new american policing

In the Summer of 2021,

a judge in San Jose, California, held a probable cause hearing to determine if a murder trial would go forward.   The charge was aiding and abetting a shooting that had taken place months earlier.

The defendant on trial during this particular hearing was an alleged member of “Sons of Samoa” or S.O.S., which had been operating in the State of California since the late 1970’s, when the County of Los Angeles displaced approximately 500 Samoan families from the City of Carson as part of a redevelopment plan.  The displaced families were promised the opportunity to move back to the area once the development was complete and were told they would be eligible for government sponsored loans.  The loans were never honored and many of the families were permanently displaced.  Their new community would come with threats from other gangs, and so Sons of Samoa was born.

When a detective with the San Jose Police Department testified about the department’s gang investigation, she began by establishing herself as an expert.  She outlined her training in Hispanic gangs, Asian gangs, Black and African American gangs, and outlaw motorcycle gangs.  This training, like most gang training in America, included the identification of gang members by subcultural markers such as clothing, tattoos, and symbols. 

The gang members in this case, the detective testified, sometimes wear blue clothing.  This includes pants, shirts, shoes, jackets, hats, bandannas, and shoes.  S.O.S members, the detective stated, also sometimes have tattoos.  These tattoos can include the word S.O.S., the number 19 (as S is the 19th letter of the alphabet) or general ‘San Jose style’ tattoos that say ‘SJ’ or ‘San Jose’.  These tattoos might also contain images from San Jose neighborhoods or pictures of childhood homes or personally relevant places, what social scientists would call the ethnic enclave, where many Samoan residents live.  In this way, stated the detective, S.O.S is a ‘turf-oriented’ gang, because some parts of the city, where Samoan residents tend to live, are places where S.O.S. members can be found.  Sometimes these areas are marked with graffiti, but not always.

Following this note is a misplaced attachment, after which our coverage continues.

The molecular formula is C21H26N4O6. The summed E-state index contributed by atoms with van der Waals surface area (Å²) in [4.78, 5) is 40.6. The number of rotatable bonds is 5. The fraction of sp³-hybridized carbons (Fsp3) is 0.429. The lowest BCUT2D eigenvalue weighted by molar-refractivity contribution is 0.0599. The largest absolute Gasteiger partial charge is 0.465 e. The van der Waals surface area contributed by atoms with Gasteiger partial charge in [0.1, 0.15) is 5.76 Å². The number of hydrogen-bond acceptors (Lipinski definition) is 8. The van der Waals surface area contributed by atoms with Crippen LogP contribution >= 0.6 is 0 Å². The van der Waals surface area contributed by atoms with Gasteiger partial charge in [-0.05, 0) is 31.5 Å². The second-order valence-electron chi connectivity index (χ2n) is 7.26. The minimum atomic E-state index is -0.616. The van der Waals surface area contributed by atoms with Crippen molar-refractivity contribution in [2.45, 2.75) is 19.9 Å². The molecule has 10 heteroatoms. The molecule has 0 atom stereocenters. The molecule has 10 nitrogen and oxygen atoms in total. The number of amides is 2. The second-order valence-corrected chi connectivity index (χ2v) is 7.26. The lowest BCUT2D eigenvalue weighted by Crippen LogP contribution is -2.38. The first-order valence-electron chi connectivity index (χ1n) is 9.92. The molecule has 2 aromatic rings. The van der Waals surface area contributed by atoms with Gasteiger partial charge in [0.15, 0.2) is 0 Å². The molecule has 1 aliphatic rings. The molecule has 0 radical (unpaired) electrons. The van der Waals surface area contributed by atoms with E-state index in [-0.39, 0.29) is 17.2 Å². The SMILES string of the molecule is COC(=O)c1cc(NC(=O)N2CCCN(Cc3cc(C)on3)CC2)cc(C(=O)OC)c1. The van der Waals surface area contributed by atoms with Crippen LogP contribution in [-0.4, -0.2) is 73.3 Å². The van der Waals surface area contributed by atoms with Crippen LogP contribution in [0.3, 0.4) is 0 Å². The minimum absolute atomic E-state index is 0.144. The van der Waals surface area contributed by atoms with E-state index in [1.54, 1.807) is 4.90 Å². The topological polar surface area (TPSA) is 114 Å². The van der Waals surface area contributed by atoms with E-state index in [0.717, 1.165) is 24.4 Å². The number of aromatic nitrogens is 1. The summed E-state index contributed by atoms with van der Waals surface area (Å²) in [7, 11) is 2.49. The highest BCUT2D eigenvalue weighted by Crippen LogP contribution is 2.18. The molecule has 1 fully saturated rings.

The case at issue this day was a murder, in which the defendant had been seen with the suspected shooter earlier that day.  While eye-witnesses did not see him at the scene of the murder – indeed they specifically said that he was not present during the shooting – his interactions from earlier in the day, coupled with his suspected gang affiliation, led to him being swept up in the case.  So, in part, the hearing became about whether he was a member of the gang.

The gang detective testified that S.O.S is also a familial gang, and 

“people are often born into the gang rather than being jumped in”. 

This was a key piece of evidence in the state’s case.  The defendant was Samoan, had been born into a suspected S.O.S family, and lived in a predominantly Samoan neighborhood.  His social media posts indicated that he often flashed the “I love you” American Sign Language symbol, and he owned blue shoes.  In the view of the gang detective, his gang affiliation had been established, which meant that his earlier interactions had become criminal.